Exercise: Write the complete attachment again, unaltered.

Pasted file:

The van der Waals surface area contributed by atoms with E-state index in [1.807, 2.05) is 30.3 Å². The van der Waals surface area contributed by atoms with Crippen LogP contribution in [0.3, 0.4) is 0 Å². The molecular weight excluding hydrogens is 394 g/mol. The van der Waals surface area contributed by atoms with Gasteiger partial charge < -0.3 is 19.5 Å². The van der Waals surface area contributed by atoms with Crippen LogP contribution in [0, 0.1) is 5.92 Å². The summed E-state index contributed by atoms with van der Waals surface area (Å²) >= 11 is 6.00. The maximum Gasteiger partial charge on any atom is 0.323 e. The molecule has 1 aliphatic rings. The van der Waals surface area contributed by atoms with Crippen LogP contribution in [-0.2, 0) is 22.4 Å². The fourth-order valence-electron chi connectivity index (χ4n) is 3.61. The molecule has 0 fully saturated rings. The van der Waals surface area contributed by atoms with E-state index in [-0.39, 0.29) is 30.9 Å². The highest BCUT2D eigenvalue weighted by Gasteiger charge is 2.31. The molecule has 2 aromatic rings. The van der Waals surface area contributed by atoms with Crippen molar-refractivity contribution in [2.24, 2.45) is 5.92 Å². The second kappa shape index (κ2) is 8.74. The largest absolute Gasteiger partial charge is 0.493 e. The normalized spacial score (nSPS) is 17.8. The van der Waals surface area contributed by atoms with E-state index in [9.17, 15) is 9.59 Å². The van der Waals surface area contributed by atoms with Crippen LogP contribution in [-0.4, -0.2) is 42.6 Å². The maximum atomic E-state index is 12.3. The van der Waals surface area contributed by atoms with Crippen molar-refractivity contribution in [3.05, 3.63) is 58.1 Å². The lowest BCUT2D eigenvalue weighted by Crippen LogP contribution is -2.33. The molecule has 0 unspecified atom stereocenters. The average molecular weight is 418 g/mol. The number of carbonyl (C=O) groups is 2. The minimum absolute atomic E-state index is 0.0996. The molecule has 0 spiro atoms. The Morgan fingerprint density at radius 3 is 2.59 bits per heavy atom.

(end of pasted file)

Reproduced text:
The van der Waals surface area contributed by atoms with E-state index in [1.807, 2.05) is 30.3 Å². The van der Waals surface area contributed by atoms with Crippen LogP contribution in [0.3, 0.4) is 0 Å². The molecular weight excluding hydrogens is 394 g/mol. The van der Waals surface area contributed by atoms with Gasteiger partial charge < -0.3 is 19.5 Å². The van der Waals surface area contributed by atoms with Crippen LogP contribution in [0, 0.1) is 5.92 Å². The summed E-state index contributed by atoms with van der Waals surface area (Å²) >= 11 is 6.00. The maximum Gasteiger partial charge on any atom is 0.323 e. The molecule has 1 aliphatic rings. The van der Waals surface area contributed by atoms with Crippen LogP contribution in [-0.2, 0) is 22.4 Å². The fourth-order valence-electron chi connectivity index (χ4n) is 3.61. The molecule has 0 fully saturated rings. The van der Waals surface area contributed by atoms with E-state index in [-0.39, 0.29) is 30.9 Å². The highest BCUT2D eigenvalue weighted by Gasteiger charge is 2.31. The molecule has 2 aromatic rings. The van der Waals surface area contributed by atoms with Crippen molar-refractivity contribution in [2.24, 2.45) is 5.92 Å². The second kappa shape index (κ2) is 8.74. The largest absolute Gasteiger partial charge is 0.493 e. The normalized spacial score (nSPS) is 17.8. The van der Waals surface area contributed by atoms with E-state index in [9.17, 15) is 9.59 Å². The van der Waals surface area contributed by atoms with Crippen LogP contribution in [-0.4, -0.2) is 42.6 Å². The maximum atomic E-state index is 12.3. The van der Waals surface area contributed by atoms with Crippen molar-refractivity contribution in [3.05, 3.63) is 58.1 Å². The lowest BCUT2D eigenvalue weighted by Crippen LogP contribution is -2.33. The molecule has 0 unspecified atom stereocenters. The average molecular weight is 418 g/mol. The number of carbonyl (C=O) groups is 2. The minimum absolute atomic E-state index is 0.0996. The molecule has 0 spiro atoms. The Morgan fingerprint density at radius 3 is 2.59 bits per heavy atom.